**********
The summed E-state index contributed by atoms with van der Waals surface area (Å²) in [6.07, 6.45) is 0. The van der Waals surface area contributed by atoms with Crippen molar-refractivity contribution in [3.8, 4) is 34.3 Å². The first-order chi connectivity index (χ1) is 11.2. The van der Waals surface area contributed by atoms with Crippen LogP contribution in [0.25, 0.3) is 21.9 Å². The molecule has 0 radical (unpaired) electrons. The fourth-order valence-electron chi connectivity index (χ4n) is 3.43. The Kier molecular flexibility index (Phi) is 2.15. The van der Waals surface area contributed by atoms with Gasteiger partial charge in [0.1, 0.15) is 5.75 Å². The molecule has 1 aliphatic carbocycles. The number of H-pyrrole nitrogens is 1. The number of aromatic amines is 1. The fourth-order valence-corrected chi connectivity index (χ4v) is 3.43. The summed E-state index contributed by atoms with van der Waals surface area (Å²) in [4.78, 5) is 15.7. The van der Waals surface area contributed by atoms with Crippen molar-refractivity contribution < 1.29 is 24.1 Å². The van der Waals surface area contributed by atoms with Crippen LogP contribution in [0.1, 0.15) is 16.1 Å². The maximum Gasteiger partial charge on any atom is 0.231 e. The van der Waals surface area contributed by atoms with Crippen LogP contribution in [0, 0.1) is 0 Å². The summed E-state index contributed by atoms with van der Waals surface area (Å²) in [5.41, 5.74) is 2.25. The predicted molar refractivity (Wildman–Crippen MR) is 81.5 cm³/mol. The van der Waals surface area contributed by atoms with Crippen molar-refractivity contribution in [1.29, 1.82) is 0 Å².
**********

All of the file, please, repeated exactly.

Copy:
The summed E-state index contributed by atoms with van der Waals surface area (Å²) in [6.07, 6.45) is 0. The van der Waals surface area contributed by atoms with Crippen molar-refractivity contribution in [3.8, 4) is 34.3 Å². The first-order chi connectivity index (χ1) is 11.2. The van der Waals surface area contributed by atoms with Crippen LogP contribution in [0.25, 0.3) is 21.9 Å². The molecule has 0 radical (unpaired) electrons. The fourth-order valence-electron chi connectivity index (χ4n) is 3.43. The Kier molecular flexibility index (Phi) is 2.15. The van der Waals surface area contributed by atoms with Gasteiger partial charge in [0.1, 0.15) is 5.75 Å². The molecule has 1 aliphatic carbocycles. The number of H-pyrrole nitrogens is 1. The number of aromatic amines is 1. The fourth-order valence-corrected chi connectivity index (χ4v) is 3.43. The summed E-state index contributed by atoms with van der Waals surface area (Å²) in [4.78, 5) is 15.7. The van der Waals surface area contributed by atoms with Crippen molar-refractivity contribution < 1.29 is 24.1 Å². The van der Waals surface area contributed by atoms with Crippen LogP contribution in [0.1, 0.15) is 16.1 Å². The maximum Gasteiger partial charge on any atom is 0.231 e. The van der Waals surface area contributed by atoms with Crippen LogP contribution in [0, 0.1) is 0 Å². The summed E-state index contributed by atoms with van der Waals surface area (Å²) in [5.41, 5.74) is 2.25. The predicted molar refractivity (Wildman–Crippen MR) is 81.5 cm³/mol. The van der Waals surface area contributed by atoms with Crippen molar-refractivity contribution in [1.29, 1.82) is 0 Å².